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You can always trust a Baker to rise to occasion
IT was Oscar Wilde who once said ‘I can’t stand people who do not take food seriously.’ And this opinion has never been more pertinent than when talking about the art of cake decorating.
There are many people who negligently pick up a finely carved, colourful cupcake and stuff it in their mouths with no second thought of the precision and time spent transforming the simple looking sponge into the tasteful masterpiece.
I may have once been one of those people, but after two hours of learning the very basics of frosting and icing design I will never take the skill for granted again.
I was being taught by one of the best people in the industry, self-taught Shelly Baker, who first turned to cake art four years ago after taking up the skill from her mother. Since then she has bagged a number of awards for her interesting designs ranging from Sunday roast styled cakes to a loaf of bread.
She has also published books and a series of online tutorials which have been viewed by bakers from every corner of the world.
For my lesson I headed to her female-themed studio, which has been fashioned to relax her pupils with Cath Kidston cushions and aprons, pretty flowery curtains and a smart wooden table.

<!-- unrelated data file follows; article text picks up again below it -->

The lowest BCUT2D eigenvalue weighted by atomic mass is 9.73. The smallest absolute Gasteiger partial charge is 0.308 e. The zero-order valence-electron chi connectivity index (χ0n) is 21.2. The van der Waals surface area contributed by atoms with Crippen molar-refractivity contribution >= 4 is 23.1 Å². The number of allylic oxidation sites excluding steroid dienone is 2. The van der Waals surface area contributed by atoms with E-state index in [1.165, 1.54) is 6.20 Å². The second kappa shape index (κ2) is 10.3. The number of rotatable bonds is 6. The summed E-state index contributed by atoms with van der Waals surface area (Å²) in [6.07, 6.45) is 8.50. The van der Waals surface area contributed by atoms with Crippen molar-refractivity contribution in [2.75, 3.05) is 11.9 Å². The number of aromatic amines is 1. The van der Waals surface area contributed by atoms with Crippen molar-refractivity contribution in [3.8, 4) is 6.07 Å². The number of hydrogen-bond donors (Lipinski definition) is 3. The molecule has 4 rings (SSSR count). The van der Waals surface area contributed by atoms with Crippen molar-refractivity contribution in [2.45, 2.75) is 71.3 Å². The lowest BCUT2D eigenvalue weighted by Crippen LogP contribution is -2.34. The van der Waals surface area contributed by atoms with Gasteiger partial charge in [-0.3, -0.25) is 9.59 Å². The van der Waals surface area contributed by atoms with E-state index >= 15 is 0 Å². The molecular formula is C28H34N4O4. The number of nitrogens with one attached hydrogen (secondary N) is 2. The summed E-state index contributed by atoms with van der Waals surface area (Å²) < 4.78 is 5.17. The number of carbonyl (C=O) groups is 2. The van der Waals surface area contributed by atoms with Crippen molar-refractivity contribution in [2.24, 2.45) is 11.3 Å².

“It’s becoming a lot more popular with the Great British Bake Off on TV, people are a lot more into it,” said Shelly, 33.
“I love being creative, I find there are no limits to what you can create.”
Emma Lidiard gets pressing
My first task was to roll out pre-coloured icing fondant – this was achieved with cornflour to reduce the stickiness.
From talking with Shelly, while I strenuously rolled, it was clear she was not just an artist but embedded in her success was the in-depth knowledge of how ingredients combine. She was able to enlighten me on facts about powders, not just the ones on her table but an endless list of ingredients used all over the world.
My next challenge was to cut out shapes from my icing, using a very steady hand, before leaving them on foam to dry.
“Once you know what you are doing you don’t tend to need to think about it.” said Shelly.
“It can be very therapeutic for people. Everyone always says how relaxing it is. I have a lot of high powered business women who come here, they say they like to get away from all the usual stresses in their life.”
Next, it was time for piping. This involved squeezing butter icing out of a bag to create a variety of whirls and layers on top of the cake. On this frothy roof we placed our pre-cut icing shapes.
Shelly said men come along to her classes as well but they like to produce different shapes to the usual flowers and leaves.
“It’s a great family activity,” said Shelly. “One lady has been here four times and each time she brings a new member of the family.”
Anyone interested in attending one of Shelly’s cooking classes should visit www.mrsbakerscakes.co.uk.On the website there is also a blog filled with helpful tips for anyone thinking of launching their own cake design business.
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